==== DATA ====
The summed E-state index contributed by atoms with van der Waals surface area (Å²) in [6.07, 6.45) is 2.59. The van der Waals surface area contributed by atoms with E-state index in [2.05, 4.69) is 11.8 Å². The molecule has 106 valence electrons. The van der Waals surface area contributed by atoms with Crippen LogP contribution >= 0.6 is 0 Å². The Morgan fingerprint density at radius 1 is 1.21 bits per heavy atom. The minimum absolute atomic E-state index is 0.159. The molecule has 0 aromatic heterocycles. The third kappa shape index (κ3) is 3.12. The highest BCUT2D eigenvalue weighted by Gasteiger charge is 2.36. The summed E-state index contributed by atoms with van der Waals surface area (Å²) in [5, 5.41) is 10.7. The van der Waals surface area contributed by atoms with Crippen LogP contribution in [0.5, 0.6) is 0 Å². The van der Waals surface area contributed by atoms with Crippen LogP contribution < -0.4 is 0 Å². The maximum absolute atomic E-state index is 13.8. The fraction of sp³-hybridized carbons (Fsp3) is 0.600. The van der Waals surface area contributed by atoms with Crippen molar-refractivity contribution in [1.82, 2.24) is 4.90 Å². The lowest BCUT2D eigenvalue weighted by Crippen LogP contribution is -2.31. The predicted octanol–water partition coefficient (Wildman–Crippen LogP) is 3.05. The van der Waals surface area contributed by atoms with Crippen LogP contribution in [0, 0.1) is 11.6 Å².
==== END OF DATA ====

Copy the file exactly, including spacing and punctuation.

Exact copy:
The summed E-state index contributed by atoms with van der Waals surface area (Å²) in [6.07, 6.45) is 2.59. The van der Waals surface area contributed by atoms with E-state index in [2.05, 4.69) is 11.8 Å². The molecule has 106 valence electrons. The van der Waals surface area contributed by atoms with Crippen LogP contribution >= 0.6 is 0 Å². The Morgan fingerprint density at radius 1 is 1.21 bits per heavy atom. The minimum absolute atomic E-state index is 0.159. The molecule has 0 aromatic heterocycles. The third kappa shape index (κ3) is 3.12. The highest BCUT2D eigenvalue weighted by Gasteiger charge is 2.36. The summed E-state index contributed by atoms with van der Waals surface area (Å²) in [5, 5.41) is 10.7. The van der Waals surface area contributed by atoms with Crippen LogP contribution in [0.5, 0.6) is 0 Å². The van der Waals surface area contributed by atoms with Crippen LogP contribution < -0.4 is 0 Å². The maximum absolute atomic E-state index is 13.8. The fraction of sp³-hybridized carbons (Fsp3) is 0.600. The van der Waals surface area contributed by atoms with Crippen molar-refractivity contribution in [1.82, 2.24) is 4.90 Å². The lowest BCUT2D eigenvalue weighted by Crippen LogP contribution is -2.31. The predicted octanol–water partition coefficient (Wildman–Crippen LogP) is 3.05. The van der Waals surface area contributed by atoms with Crippen LogP contribution in [0, 0.1) is 11.6 Å².